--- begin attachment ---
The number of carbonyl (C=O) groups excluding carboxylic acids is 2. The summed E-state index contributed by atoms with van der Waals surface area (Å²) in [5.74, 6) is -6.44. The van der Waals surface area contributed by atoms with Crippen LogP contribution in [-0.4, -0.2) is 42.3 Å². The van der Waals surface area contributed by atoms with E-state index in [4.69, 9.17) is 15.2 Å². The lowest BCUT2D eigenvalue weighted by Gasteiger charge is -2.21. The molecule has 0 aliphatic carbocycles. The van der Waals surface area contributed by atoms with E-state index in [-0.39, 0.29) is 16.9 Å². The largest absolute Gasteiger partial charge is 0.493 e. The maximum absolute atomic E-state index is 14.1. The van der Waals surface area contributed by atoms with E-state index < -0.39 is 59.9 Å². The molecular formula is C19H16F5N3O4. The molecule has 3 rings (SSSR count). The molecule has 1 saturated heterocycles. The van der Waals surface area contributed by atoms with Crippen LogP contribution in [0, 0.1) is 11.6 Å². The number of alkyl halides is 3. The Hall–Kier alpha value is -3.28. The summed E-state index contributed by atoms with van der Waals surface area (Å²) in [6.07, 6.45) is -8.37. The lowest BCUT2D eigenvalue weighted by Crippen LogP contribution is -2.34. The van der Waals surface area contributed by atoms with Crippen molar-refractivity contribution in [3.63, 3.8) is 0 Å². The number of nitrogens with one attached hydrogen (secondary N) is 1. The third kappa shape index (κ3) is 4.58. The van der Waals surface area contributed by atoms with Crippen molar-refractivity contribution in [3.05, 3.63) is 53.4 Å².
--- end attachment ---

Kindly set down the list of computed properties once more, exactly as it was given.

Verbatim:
The number of carbonyl (C=O) groups excluding carboxylic acids is 2. The summed E-state index contributed by atoms with van der Waals surface area (Å²) in [5.74, 6) is -6.44. The van der Waals surface area contributed by atoms with Crippen LogP contribution in [-0.4, -0.2) is 42.3 Å². The van der Waals surface area contributed by atoms with E-state index in [4.69, 9.17) is 15.2 Å². The lowest BCUT2D eigenvalue weighted by Gasteiger charge is -2.21. The molecule has 0 aliphatic carbocycles. The van der Waals surface area contributed by atoms with E-state index in [-0.39, 0.29) is 16.9 Å². The largest absolute Gasteiger partial charge is 0.493 e. The maximum absolute atomic E-state index is 14.1. The van der Waals surface area contributed by atoms with E-state index < -0.39 is 59.9 Å². The molecular formula is C19H16F5N3O4. The molecule has 3 rings (SSSR count). The molecule has 1 saturated heterocycles. The van der Waals surface area contributed by atoms with Crippen LogP contribution in [0, 0.1) is 11.6 Å². The number of alkyl halides is 3. The Hall–Kier alpha value is -3.28. The summed E-state index contributed by atoms with van der Waals surface area (Å²) in [6.07, 6.45) is -8.37. The lowest BCUT2D eigenvalue weighted by Crippen LogP contribution is -2.34. The van der Waals surface area contributed by atoms with Crippen molar-refractivity contribution in [3.63, 3.8) is 0 Å². The number of nitrogens with one attached hydrogen (secondary N) is 1. The third kappa shape index (κ3) is 4.58. The van der Waals surface area contributed by atoms with Crippen molar-refractivity contribution in [3.05, 3.63) is 53.4 Å².